How can you possibly focus on work when you’re having a personal crisis? Whether it’s a divorce, a family illness, or financial issues, here’s how to handle life’s catastrophes while you’re on the clock – and maintain the appearance of calm professionalism. We got these tips from Self magazine:
- You just split from your partner. Basically, your self-esteem has hit rock bottom, and all you want to do is cry. The smart career move: Tell only 1 or 2 close colleagues about your breakup. Why? Psychology professor Susan Hoeksema says you don’t want to add grist to the rumor mill, or make your personal drama the focus at work. If it gets to the boss, she may think you’re too wrapped up in your own problems to give your work the attention it deserves. As a result, you may get passed over for promotions or cool assignments. So, throw yourself into your projects and use your job to rebuild your confidence. When self-critical thoughts start to creep in, remind yourself of something good you accomplished that day. It’ll boost your confidence and make the raw emotions easier to handle.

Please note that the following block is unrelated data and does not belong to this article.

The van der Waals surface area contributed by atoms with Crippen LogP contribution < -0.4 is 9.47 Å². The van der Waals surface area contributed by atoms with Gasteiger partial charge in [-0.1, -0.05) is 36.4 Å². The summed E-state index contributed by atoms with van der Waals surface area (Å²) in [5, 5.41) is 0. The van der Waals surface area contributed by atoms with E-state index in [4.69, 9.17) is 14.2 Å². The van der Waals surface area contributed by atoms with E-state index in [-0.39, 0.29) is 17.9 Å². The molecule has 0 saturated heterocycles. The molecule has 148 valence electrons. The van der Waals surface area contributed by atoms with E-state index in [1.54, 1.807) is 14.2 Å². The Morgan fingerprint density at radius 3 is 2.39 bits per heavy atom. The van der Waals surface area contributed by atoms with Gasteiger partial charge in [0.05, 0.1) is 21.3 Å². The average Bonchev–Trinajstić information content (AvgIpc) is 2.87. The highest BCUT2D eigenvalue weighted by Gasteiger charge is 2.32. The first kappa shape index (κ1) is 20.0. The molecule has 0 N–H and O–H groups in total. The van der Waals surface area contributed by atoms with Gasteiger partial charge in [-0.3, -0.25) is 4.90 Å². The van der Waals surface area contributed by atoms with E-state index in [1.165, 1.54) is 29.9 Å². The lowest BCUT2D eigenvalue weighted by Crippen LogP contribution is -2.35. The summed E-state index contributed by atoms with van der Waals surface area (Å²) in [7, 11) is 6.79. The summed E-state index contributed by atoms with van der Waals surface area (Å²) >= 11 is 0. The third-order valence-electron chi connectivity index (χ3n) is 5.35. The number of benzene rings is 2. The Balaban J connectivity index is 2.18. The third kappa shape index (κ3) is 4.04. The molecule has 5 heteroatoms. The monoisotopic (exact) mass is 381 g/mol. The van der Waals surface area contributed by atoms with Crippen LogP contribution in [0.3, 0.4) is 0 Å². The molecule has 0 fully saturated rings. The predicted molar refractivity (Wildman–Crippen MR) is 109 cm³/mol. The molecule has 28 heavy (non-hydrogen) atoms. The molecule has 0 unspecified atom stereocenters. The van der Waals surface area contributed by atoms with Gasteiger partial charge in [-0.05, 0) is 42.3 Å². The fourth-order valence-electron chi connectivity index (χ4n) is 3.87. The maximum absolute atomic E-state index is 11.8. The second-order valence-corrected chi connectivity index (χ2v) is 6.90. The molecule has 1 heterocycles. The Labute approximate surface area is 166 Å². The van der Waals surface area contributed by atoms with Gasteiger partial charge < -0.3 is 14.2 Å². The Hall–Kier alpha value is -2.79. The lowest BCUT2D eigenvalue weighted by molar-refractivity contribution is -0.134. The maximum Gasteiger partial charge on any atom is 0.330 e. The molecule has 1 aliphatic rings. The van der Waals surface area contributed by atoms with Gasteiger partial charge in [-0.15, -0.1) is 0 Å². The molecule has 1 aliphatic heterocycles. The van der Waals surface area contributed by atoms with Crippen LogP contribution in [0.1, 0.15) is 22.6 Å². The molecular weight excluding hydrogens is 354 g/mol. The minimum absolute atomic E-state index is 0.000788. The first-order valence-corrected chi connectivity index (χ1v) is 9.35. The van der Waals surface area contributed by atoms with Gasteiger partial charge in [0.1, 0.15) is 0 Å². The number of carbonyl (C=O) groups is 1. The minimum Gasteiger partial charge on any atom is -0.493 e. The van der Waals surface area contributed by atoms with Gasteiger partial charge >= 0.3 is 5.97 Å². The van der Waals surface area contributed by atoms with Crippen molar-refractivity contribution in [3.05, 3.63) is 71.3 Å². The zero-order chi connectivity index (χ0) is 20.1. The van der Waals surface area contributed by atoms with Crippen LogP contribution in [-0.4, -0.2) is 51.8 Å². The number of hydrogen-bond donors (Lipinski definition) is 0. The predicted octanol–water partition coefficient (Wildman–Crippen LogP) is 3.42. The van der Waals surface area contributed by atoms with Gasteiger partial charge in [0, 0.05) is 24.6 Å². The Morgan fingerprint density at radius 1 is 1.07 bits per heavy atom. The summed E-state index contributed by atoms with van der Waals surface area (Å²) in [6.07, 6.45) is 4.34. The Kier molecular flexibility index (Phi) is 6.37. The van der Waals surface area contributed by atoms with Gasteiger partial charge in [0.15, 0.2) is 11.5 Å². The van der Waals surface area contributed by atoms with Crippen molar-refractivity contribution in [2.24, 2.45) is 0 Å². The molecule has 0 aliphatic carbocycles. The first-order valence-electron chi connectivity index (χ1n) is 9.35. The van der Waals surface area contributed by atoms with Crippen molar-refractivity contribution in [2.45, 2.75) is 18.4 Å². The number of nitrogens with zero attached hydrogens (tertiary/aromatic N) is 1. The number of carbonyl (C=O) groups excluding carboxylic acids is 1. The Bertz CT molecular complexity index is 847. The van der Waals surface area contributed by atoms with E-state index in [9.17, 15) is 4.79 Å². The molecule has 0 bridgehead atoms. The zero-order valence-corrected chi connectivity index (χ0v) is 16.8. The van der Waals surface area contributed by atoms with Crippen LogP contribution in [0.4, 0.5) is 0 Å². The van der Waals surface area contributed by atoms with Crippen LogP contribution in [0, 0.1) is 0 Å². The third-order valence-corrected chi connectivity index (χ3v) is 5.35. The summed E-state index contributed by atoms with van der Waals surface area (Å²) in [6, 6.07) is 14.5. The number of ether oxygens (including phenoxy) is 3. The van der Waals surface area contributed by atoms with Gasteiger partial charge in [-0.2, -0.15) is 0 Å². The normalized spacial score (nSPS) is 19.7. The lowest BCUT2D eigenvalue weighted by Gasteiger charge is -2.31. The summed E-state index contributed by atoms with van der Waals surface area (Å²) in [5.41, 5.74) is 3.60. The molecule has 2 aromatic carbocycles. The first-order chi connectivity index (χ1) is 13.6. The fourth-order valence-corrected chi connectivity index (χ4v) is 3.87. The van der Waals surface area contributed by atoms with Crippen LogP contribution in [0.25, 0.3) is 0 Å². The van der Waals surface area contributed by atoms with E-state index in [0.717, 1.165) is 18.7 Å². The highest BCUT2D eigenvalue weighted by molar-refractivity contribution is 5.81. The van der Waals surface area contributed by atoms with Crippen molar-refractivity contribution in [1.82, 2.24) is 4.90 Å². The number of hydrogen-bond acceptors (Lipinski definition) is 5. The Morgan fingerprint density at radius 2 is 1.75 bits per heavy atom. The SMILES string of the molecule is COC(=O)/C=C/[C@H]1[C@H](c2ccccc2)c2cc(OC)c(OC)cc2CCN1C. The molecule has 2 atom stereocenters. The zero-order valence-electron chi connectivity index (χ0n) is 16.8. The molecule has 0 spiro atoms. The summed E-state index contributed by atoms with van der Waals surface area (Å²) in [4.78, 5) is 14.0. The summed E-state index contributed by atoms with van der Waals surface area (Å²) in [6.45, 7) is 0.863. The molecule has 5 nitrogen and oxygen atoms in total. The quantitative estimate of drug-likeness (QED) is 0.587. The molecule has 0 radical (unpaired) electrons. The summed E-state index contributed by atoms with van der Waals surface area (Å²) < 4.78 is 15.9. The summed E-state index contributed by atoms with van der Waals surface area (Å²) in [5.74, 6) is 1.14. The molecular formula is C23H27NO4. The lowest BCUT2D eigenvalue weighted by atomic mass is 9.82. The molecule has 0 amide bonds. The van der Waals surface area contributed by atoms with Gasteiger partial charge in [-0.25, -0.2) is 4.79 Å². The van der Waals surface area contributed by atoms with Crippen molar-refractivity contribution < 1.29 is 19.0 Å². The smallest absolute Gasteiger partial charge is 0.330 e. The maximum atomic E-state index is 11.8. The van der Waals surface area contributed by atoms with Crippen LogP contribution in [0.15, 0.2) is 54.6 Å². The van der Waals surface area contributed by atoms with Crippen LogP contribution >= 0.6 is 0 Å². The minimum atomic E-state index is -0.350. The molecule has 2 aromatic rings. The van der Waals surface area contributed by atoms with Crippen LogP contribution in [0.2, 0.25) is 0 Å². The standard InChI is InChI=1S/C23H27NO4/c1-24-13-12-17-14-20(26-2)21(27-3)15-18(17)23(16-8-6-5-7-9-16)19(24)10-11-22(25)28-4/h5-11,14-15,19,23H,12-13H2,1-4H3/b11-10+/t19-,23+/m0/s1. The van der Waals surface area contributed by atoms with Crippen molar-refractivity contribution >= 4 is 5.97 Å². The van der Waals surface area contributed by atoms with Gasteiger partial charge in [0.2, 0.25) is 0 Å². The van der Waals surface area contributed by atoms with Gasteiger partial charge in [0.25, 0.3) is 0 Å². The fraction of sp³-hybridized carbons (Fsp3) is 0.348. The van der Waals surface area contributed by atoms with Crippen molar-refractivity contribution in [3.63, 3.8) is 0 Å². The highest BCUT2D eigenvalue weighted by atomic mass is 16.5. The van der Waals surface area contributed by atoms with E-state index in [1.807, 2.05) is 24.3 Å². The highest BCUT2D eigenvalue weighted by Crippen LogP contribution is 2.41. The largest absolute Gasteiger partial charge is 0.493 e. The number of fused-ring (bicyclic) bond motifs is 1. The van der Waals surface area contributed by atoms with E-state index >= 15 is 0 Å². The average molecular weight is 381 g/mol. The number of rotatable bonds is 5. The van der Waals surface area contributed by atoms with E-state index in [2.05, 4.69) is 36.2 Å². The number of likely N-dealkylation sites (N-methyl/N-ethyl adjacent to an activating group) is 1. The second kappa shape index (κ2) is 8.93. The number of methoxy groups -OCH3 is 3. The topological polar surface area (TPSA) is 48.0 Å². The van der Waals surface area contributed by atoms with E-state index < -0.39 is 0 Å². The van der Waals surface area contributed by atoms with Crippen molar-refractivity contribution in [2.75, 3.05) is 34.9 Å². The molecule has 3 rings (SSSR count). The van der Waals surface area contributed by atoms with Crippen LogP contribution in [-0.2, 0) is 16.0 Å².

- A serious illness in the family. The smart move: Tell your supervisor what’s going on, since you’ll need more flexibility with your schedule. Also, get a game plan together and present it to your boss. That way, if you need to go to a doctor’s appointment or help out in some other way, your work is covered.
- Your spouse is laid off – or you have other money problems and worrying about the bills is killing your focus. The smart move: Don’t bring your financial woes to work! Experts point out that – unfair or not – financial problems can cause your colleagues to question your judgment. Why? Because many financial problems are due to overspending and living beyond your means. So, try to compartmentalize and deal with your financial problems when you’re not at work. That way, you can concentrate on what you need to do most: earn your next paycheck. Also, don’t ask for a raise because you really need the money. Raises are a given for accomplishments – not financial need.